Be kind to our patrons…
Hamlin Beach State Park is a wonderful place to observe nature, especially the birds. We are an excellent birding site but be kind to our people friends too. Park in a pull off area or a parking lot; stopping in the middle of the road is not permitted. Please be respectful of park rules and regulations for the safety of all!
Check out this listing of Checklist of Birds at Hamlin Beach
To submit your birding photos or to help with nesting boxes and bird counts, please contact us via our Contact Us page or email us.
(Click the photo below to advance through the slideshow.)
Bluebirds are a medium-sized bird belonging to the thrush family.
Bluebirds are mostly insectivorous and omnivorous. They like open grassland with scattered trees.
Being cavity nesters they compete for nesting sites with starlings and house sparrows which, along with a decline in habitat, contributed to a significant reduction in numbers by the 1970’s.
With the help of establishing and maintaining bluebird trails, the bluebird numbers are rising, especially in Hamlin Beach State Park where there are now 36 nest boxes scattered throughout the park and CCC/POW camp.
Many Bluebirds move just south enough in the winter to find food. Bugs and berries being their main food source. Some males stay in our area surviving on berry producing plants. On winter walks throughout the Park and CCC/POW Camp, they can be spotted flitting from tree to tree; their blue feathers glistening as they fly.
Hamlin Beach Bluebird Activity
Bird watching at Hamlin Beach State Park is alive and well. In the past three years the Bluebird population has grown with the help of new nesting boxes built by Jim Lugert. Jim, along with members Maryann Hurlbut and Jackie Galle, monitor the boxes from April through August keeping records of the number of nests built, eggs laid and hatched, and fledglings. They report their findings to the New York State Bluebird Society. This year they reported (93) fledged out of (101) eggs. Jim continues to encourage participation in adding to the Bluebird Trail by building and offering Bluebird nest boxes to the public during some of our events. The boxes are monitored weekly to check the progression of nest building, egg count, healthy chicks, and any predator or abandonment problems. The old nests are removed after fledging to make way for a new nest. Bluebirds will have 2 to 3 broods through spring and summer. At the end of the season, the egg and fledgling count is reported to the New York State Bluebirds Society.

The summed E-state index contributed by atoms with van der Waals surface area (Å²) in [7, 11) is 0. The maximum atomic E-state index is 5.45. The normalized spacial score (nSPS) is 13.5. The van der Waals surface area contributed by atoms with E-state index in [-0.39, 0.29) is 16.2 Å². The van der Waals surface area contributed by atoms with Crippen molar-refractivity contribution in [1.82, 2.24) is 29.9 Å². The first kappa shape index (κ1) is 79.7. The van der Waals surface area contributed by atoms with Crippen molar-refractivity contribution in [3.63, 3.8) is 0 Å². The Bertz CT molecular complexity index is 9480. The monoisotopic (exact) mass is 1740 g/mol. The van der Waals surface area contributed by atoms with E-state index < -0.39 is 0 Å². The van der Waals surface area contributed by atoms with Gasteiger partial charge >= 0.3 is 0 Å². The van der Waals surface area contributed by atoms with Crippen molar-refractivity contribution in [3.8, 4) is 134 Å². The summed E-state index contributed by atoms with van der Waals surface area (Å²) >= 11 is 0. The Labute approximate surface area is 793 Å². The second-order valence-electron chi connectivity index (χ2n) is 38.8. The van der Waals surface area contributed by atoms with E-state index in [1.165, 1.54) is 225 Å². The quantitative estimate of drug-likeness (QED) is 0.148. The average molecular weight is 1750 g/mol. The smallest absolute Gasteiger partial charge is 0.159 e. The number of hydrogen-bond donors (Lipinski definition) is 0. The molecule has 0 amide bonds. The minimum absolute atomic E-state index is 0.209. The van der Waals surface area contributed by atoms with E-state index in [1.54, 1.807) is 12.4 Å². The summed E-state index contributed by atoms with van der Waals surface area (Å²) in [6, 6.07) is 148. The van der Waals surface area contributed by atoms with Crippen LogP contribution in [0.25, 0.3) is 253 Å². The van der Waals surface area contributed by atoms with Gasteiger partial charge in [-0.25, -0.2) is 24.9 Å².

# of Houses
Purple Martin Overview
Purple martins are the largest swallow in North America. They are cavity nesters. The nests are made up of three levels; the first is a foundation of twigs, mud, and small pebbles. The second level is made up of grasses and finer smaller twigs. The third is usually lined with fresh green leaves where the eggs are laid. The female is the main incubator of the three to six eggs with some help from the male. Usually having only one brood a year, fledging occurs at about one month with the parent continuing to feed young for some time after. They are social creatures, always seen together, flying, gurgling, doing the “chee-choo” call to one another. They are insectivores. They feed midair catching large insects like dragonflies. They glide well in flight, sometimes going very high, higher than other local birds. So high that mosquitoes are not a large part of their diets.
In Eastern United States they breed mostly in colonies located in proximity to people where Martin houses have been built. The population suffered with the spread of European starlings in North America. The starlings and house sparrows compete for nest cavities. Because of this competition the martins all but disappeared in the 1980s. Un-monitored houses are often overtaken by these more aggressive, non-native species.
A Purple martin house was built and placed on the southeast corner of the Hamlin Beach State Park Office in 2013. The house has 14 nesting cavities. The first pairs started building their nests by May 31, 2014. As of June 24th, 2014 there were three eggs in one and one egg in another.
Now that they have found our house, more martins will come year after year. They arrive about April from their wintering grounds in Brazil, yes, South America. They start leaving about August 15 to fly again all the way back.
Hamlin Beach was host to a very rare Kirtland Warbler on June 1, 2014. It was thought that the small yellow-breasted warbler was blown off course as it made its way north from the Caribbean on its way to Canada We would love to hear about any interesting sightings or encounters you’ve experienced. Anyone interested in joining the summer Bluebird monitoring process can go to our Contact Us page or email us.